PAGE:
First we should note that the arguments we find persuasive might not be high quality arguments. The climate scientist that is unimpressed with talk of natural cycles of heating and cooling isn’t being dogmatically unresponsive to reason. She knows full well that this just isn’t what’s at issue in the case of global warming. It’s the CO2. And it’s clear up front to the climate scientist that the skeptic that persists in talking about benign natural cycles is ignoring what’s really at issue. So, sometimes at least, when someone is unswayed by our arguments, that’s just because they aren’t very good arguments. This is not evidence for unreasonableness, except perhaps on our own part.
Next, people really don’t like to be pushed around. In the case of issues we care deeply about especially, arguments contrary to our preferred view often feel more like coercion than rational persuasion. Pushing back against feeling pushed is often enough among the ways we are unreasonable. But many of us are likely to appear more unreasonable than we are when we feel pushed. Once we have taken a stand on an issue we care about, we are much less likely to admit defeat than to accept it, eventually anyway.
Which leads to one further point. Good reasoning is often complex and it can take some time to do its work. When people aren’t persuaded by a good argument right away, this is sometimes just because it needs to be mulled over some before its force can be appreciated. Can’t people just ignore good arguments and thereby prevent the germination of new insight? Yes, and they often do, but this isn’t simply a matter of choice. It can be hard to ignore a good idea. The temptation of novel insight isn’t necessarily less effective than the tug at the emotional heartstrings, it’s just less immediate.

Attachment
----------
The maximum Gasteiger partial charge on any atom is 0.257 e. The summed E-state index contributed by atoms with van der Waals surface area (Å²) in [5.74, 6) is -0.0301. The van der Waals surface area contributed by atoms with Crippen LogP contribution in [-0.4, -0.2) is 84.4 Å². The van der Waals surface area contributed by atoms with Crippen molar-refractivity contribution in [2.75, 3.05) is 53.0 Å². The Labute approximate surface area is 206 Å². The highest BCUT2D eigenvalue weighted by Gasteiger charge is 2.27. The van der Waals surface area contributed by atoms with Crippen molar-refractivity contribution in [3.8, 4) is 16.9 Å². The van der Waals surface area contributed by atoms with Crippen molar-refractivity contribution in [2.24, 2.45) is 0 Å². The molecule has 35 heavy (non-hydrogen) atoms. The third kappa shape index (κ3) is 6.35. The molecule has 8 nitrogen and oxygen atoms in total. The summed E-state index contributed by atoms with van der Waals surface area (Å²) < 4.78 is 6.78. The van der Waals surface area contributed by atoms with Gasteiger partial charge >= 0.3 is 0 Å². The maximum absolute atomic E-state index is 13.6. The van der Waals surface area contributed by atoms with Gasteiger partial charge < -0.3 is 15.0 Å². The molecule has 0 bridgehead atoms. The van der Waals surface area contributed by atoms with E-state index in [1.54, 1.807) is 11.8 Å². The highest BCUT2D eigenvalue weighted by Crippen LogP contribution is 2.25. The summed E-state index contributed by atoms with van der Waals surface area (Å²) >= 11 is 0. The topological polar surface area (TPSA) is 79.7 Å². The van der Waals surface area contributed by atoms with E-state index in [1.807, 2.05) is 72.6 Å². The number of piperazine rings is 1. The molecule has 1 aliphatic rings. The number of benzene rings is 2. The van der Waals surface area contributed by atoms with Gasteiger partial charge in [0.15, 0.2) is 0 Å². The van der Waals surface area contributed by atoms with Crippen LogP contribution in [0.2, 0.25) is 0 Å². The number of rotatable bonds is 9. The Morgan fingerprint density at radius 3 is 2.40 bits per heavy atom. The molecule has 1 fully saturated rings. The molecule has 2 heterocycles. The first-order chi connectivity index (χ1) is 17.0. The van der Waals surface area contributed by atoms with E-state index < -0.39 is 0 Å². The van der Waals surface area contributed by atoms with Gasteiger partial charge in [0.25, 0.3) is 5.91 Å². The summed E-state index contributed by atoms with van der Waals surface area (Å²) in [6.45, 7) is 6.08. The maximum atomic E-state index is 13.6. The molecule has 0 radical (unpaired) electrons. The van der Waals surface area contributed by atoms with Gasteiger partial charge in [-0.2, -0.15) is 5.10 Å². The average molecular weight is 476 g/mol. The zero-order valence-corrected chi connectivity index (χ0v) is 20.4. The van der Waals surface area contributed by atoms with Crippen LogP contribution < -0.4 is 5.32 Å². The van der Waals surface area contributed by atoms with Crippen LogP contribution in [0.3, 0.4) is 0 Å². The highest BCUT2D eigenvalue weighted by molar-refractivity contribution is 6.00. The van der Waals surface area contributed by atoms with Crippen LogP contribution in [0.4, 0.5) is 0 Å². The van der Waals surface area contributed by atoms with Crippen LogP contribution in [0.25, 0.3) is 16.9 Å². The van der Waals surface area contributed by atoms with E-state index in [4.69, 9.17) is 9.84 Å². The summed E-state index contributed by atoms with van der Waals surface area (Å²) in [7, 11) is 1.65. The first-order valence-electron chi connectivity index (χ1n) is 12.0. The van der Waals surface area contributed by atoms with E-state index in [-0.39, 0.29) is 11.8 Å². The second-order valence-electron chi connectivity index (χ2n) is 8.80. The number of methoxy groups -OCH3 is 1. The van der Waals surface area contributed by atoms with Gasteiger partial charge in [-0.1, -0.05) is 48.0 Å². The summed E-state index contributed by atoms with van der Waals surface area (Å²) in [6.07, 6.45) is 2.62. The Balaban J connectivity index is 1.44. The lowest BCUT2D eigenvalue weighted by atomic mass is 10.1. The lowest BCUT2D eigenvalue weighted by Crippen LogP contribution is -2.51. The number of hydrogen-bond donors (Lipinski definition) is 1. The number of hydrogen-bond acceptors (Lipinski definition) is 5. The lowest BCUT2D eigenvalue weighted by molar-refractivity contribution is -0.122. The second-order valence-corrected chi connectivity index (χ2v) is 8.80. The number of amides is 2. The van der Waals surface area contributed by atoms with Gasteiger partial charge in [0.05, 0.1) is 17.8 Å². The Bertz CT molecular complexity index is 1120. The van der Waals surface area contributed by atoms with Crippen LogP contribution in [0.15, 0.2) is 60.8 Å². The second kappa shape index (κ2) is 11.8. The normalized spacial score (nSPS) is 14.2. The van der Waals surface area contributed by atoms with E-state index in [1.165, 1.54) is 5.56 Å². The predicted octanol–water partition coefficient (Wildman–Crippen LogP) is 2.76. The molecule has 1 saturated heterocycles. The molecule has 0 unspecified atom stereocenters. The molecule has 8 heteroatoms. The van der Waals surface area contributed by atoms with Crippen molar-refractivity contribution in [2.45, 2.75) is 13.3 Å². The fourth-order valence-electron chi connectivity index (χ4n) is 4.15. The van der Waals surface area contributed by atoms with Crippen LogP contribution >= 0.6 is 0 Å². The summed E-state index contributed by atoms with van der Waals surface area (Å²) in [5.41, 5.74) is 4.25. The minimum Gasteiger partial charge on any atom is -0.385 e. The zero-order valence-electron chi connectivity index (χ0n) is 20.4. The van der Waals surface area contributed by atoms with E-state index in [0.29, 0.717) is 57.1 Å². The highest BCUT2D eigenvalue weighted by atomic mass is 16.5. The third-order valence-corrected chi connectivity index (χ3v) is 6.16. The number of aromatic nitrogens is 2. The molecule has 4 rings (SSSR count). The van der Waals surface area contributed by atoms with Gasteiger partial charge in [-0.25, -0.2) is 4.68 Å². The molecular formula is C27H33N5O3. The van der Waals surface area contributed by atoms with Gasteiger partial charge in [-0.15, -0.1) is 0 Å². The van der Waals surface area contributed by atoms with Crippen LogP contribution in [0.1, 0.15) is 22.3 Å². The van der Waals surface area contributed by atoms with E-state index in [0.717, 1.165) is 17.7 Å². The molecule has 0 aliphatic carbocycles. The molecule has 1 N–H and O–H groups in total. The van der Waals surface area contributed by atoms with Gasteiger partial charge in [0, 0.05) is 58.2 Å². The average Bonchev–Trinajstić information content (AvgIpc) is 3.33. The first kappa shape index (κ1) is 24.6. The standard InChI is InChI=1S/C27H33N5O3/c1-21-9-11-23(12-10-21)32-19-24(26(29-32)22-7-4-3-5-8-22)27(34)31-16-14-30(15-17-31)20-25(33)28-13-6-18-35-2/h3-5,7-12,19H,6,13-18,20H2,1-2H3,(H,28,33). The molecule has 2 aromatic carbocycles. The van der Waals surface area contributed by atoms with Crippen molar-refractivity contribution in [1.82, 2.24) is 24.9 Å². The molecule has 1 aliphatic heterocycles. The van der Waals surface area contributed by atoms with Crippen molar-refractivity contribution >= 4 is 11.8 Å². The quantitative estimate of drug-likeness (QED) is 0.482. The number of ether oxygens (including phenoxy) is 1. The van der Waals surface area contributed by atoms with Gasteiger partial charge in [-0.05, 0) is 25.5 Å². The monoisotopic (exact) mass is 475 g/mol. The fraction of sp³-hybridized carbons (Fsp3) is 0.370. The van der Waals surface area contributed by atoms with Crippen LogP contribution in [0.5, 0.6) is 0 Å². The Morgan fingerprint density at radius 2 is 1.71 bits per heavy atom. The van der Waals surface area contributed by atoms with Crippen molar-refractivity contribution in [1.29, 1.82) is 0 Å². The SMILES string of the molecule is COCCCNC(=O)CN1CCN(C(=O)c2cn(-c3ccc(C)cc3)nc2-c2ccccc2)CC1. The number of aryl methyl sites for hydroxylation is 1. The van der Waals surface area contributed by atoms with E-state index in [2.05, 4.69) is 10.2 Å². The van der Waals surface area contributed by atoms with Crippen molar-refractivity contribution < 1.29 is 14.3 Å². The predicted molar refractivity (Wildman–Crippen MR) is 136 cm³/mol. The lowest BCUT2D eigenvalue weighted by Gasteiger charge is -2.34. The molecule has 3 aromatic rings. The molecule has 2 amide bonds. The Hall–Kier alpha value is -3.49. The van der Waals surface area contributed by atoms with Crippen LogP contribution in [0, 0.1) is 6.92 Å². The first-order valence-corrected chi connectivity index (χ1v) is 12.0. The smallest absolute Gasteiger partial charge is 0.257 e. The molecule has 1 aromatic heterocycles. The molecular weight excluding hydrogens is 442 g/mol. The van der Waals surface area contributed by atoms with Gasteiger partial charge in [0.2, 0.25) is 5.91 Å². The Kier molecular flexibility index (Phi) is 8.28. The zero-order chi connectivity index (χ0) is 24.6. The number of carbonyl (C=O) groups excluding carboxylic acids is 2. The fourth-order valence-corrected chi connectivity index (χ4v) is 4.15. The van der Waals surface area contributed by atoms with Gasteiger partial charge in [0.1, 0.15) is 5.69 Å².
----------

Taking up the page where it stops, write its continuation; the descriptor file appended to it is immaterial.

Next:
A fallacy is just a mistake in reasoning. There are dozens that we know by name. But we only bother to name a fallacy when it is the sort of mistake that people are highly vulnerable to making. We can learn to commit and fall for far fewer fallacies. When it comes to appreciating good reasoning, we have straightforward methods for evaluating the quality of reasons and these constitute the central kernel of the curriculum in critical thinking and logic. Learning to reason well and avoid common mistakes is hard. Fallacious rhetoric offers the quick thrill of a roller coaster ride where critical thinking is more like hiking up a mountain. This helps to explain why Twitter flourishes as newspapers fold. The only cure may be to develop a taste for hiking. It would help if there were fewer roller coasters around.
Psychology has established that reasoning well is not part of our natural human endowment. In these unreasonable times, everyday experience certifies this much. So let us abandon the presumption of reasonableness. Instead let’s recognize being reasonable as a skill. Like most skills, it’s a skill that anyone can develop though maybe rather few can perfect. Clearly, getting along well with one another requires doing a much better job at cultivating the skill of reasonableness than our current educational and social practices manage. I’m not sure what to do about Twitter. But in the realm of education, policy solutions are an option. Critical thinking skills can be taught.